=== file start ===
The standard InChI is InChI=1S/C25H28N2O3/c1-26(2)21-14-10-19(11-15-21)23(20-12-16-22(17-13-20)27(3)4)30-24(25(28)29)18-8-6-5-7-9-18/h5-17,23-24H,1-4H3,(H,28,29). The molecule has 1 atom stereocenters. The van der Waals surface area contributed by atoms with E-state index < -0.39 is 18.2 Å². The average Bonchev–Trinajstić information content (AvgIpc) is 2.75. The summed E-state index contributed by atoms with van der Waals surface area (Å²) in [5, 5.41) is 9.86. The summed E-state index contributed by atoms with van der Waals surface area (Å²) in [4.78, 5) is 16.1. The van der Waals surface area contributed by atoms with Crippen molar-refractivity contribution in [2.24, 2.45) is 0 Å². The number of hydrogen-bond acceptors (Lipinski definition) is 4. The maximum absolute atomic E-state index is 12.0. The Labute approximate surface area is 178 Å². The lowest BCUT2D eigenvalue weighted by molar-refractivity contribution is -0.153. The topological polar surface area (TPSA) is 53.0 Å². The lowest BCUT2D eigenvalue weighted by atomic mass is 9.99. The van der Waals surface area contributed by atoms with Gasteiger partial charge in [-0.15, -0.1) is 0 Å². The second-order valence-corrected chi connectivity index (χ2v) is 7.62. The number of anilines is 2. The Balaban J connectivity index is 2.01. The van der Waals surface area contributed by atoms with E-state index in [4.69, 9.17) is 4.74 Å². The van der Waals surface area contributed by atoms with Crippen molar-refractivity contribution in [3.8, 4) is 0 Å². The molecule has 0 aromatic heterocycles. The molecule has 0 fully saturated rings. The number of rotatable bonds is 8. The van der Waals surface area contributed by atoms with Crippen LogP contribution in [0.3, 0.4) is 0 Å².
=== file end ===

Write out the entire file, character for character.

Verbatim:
The standard InChI is InChI=1S/C25H28N2O3/c1-26(2)21-14-10-19(11-15-21)23(20-12-16-22(17-13-20)27(3)4)30-24(25(28)29)18-8-6-5-7-9-18/h5-17,23-24H,1-4H3,(H,28,29). The molecule has 1 atom stereocenters. The van der Waals surface area contributed by atoms with E-state index < -0.39 is 18.2 Å². The average Bonchev–Trinajstić information content (AvgIpc) is 2.75. The summed E-state index contributed by atoms with van der Waals surface area (Å²) in [5, 5.41) is 9.86. The summed E-state index contributed by atoms with van der Waals surface area (Å²) in [4.78, 5) is 16.1. The van der Waals surface area contributed by atoms with Crippen molar-refractivity contribution in [2.24, 2.45) is 0 Å². The number of hydrogen-bond acceptors (Lipinski definition) is 4. The maximum absolute atomic E-state index is 12.0. The Labute approximate surface area is 178 Å². The lowest BCUT2D eigenvalue weighted by molar-refractivity contribution is -0.153. The topological polar surface area (TPSA) is 53.0 Å². The lowest BCUT2D eigenvalue weighted by atomic mass is 9.99. The van der Waals surface area contributed by atoms with Gasteiger partial charge in [-0.15, -0.1) is 0 Å². The second-order valence-corrected chi connectivity index (χ2v) is 7.62. The number of anilines is 2. The Balaban J connectivity index is 2.01. The van der Waals surface area contributed by atoms with E-state index in [4.69, 9.17) is 4.74 Å². The van der Waals surface area contributed by atoms with Crippen molar-refractivity contribution in [3.8, 4) is 0 Å². The molecule has 0 aromatic heterocycles. The molecule has 0 fully saturated rings. The number of rotatable bonds is 8. The van der Waals surface area contributed by atoms with Crippen LogP contribution in [0.3, 0.4) is 0 Å².